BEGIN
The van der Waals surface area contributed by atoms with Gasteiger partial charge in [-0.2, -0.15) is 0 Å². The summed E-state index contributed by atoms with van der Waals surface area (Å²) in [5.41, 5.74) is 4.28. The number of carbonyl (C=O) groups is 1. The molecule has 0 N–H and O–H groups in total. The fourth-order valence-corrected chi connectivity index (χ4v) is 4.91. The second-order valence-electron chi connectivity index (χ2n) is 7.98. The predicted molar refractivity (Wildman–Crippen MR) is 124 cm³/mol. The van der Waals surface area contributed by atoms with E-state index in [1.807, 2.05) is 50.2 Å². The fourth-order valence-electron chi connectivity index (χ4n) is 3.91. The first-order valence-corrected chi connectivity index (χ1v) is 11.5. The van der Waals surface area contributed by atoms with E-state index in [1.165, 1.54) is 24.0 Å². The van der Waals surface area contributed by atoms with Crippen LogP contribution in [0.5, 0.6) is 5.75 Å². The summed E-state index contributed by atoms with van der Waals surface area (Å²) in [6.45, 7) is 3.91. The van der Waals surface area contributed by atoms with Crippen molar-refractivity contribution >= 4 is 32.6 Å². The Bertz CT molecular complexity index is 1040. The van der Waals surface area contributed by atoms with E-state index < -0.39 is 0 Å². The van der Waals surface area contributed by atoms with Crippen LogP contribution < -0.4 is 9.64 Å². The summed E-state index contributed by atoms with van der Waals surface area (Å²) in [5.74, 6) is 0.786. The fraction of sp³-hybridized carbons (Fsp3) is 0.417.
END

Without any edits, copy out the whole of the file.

The van der Waals surface area contributed by atoms with Gasteiger partial charge in [-0.2, -0.15) is 0 Å². The summed E-state index contributed by atoms with van der Waals surface area (Å²) in [5.41, 5.74) is 4.28. The number of carbonyl (C=O) groups is 1. The molecule has 0 N–H and O–H groups in total. The fourth-order valence-corrected chi connectivity index (χ4v) is 4.91. The second-order valence-electron chi connectivity index (χ2n) is 7.98. The predicted molar refractivity (Wildman–Crippen MR) is 124 cm³/mol. The van der Waals surface area contributed by atoms with E-state index in [1.807, 2.05) is 50.2 Å². The fourth-order valence-electron chi connectivity index (χ4n) is 3.91. The first-order valence-corrected chi connectivity index (χ1v) is 11.5. The van der Waals surface area contributed by atoms with E-state index in [1.165, 1.54) is 24.0 Å². The van der Waals surface area contributed by atoms with Crippen LogP contribution in [0.5, 0.6) is 5.75 Å². The summed E-state index contributed by atoms with van der Waals surface area (Å²) in [6.45, 7) is 3.91. The van der Waals surface area contributed by atoms with Crippen molar-refractivity contribution >= 4 is 32.6 Å². The Bertz CT molecular complexity index is 1040. The van der Waals surface area contributed by atoms with E-state index < -0.39 is 0 Å². The van der Waals surface area contributed by atoms with Crippen LogP contribution < -0.4 is 9.64 Å². The summed E-state index contributed by atoms with van der Waals surface area (Å²) in [5.74, 6) is 0.786. The fraction of sp³-hybridized carbons (Fsp3) is 0.417.